Sow the seed 1/2" deep indoors about five weeks before your last frost. Like many of its family members, Brassica oleracea longata will germinate and grow best at soil temperatures of 55ºF. Transplant to its permanent location (or direct sow the seed outdoors) about one week before last frost. Pick a site in full sun, and be sure to allow at least 40" between plants. Install a stout stake, at least six foot long, with a full 12" under ground. This is a very heavy plant, so the stake must be at least a 2" x 2" or 1" pipe well-anchored. Position the stake 8" to 10" away from the seed (or seedling) to allow for the formation of your "hook".
Provide a temporary stake to prevent wind damage until the plant is large enough to begin tying to the permanent stake. Once the second or third tie has been made to the permanent stake, the temporary stake can be removed, and lower ties can be added. Keep the ties loose, so that the plant stem can slide down the stake from its own weight.
Feed the plant every three weeks, and provide plenty of moisture. As the plant grows upward, its weight will begin to pull the stalk down to the ground from the bottom. Once it gets close to the ground, begin excavating the soil underneath so that the heavy stem will gradually sink into the ground below ground level. Place the excavated soil on top of the spot where the crown of the plant is estimated to be, so that the rotation of the crown does not expose any roots. Make sure that there is always a little space under the falling stem to accommodate the expanding hook. Finally, when you feel that the stem is about 6" under the soil level, cover it with soil. That portion of the stem will begin to harden like a tree root.
At this point, your plant should be four to five foot high, with a nice hook underground. Watch for emerging side shoots, and trim them off. Under normal conditions, the cabbage butterflies will leave the kale alone in favor of your ornamental and vegetable cabbages. If necessary, you can use Bt kurstaki powder or spray for control.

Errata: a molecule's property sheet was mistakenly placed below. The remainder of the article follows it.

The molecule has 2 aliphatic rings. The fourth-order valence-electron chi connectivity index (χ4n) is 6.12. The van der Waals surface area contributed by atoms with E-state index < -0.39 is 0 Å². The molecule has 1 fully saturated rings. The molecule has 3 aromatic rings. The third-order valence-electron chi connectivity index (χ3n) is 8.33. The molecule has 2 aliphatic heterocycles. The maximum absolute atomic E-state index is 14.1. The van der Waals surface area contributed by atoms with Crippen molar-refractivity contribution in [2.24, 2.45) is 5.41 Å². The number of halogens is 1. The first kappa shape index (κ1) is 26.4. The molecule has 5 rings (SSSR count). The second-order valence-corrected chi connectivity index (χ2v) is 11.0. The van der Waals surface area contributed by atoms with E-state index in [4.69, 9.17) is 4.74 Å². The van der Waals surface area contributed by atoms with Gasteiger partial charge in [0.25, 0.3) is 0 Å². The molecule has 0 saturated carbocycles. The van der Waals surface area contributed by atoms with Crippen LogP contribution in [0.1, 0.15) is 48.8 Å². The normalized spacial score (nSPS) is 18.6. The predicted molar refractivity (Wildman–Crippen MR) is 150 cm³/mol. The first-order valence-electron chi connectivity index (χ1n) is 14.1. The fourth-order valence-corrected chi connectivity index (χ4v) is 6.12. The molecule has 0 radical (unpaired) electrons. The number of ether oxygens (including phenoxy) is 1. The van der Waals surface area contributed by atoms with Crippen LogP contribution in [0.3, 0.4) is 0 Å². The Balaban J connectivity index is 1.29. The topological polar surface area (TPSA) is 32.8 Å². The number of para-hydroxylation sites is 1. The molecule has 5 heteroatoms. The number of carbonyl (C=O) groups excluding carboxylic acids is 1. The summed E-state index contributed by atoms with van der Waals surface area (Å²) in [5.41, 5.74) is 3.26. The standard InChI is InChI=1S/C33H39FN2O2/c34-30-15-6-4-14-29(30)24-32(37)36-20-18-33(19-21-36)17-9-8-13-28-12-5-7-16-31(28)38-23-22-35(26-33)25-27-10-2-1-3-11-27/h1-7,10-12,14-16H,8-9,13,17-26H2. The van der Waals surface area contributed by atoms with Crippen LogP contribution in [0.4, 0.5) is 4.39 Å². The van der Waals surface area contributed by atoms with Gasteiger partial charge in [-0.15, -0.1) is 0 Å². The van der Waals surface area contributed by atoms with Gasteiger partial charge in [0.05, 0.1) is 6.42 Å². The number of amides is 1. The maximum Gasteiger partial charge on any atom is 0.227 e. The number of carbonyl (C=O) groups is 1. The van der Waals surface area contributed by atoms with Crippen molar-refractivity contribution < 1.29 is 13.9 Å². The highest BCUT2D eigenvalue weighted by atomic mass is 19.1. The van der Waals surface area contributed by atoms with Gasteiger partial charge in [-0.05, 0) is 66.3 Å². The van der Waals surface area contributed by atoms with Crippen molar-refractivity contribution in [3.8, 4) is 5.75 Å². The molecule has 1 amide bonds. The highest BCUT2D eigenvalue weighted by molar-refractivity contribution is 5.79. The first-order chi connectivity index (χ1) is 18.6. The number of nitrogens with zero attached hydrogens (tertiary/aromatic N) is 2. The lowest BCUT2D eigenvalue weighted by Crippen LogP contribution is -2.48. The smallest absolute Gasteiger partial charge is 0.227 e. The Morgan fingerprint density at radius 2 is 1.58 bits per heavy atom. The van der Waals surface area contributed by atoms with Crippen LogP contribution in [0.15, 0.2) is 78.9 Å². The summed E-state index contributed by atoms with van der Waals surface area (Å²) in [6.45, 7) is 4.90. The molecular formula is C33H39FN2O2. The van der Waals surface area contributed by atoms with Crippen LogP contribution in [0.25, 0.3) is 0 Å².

It is important to encourage the plant to grow as tall as possible. That is because the growth during its last month will be porous, and that portion of the cane will dry somewhat spongy. You want to have enough length to be able to discard what used to be the top of the plant. Do not pull the plant out of the ground in the fall. Allow it to harden as winter's low humidity pulls the moisture out of the stem.
Finally, on a nice day in February, pull the plants. Chop off the roots at the crown after shaking off the soil. Attach some twine to the hook end of the cane, and suspend from a nail in an airy location protected from rain. Allow to further dry and harden until July. When you feel the stiffness and weight, and imagine that you could hit a golf ball with it, it is ready for processing into a walking stick, or a baseball bat, or a field hockey stick. If you need one walking stick, I would put in nine plants. You will get eight usable sticks out of nine, but only one of them will be perfect.
These are growing instructions for zone 5a, so you might have to make some adjustments for your location. This seed used to be carried by Pinetree Seed Co., but is no longer listed in their catalog. Some searching may be necessary.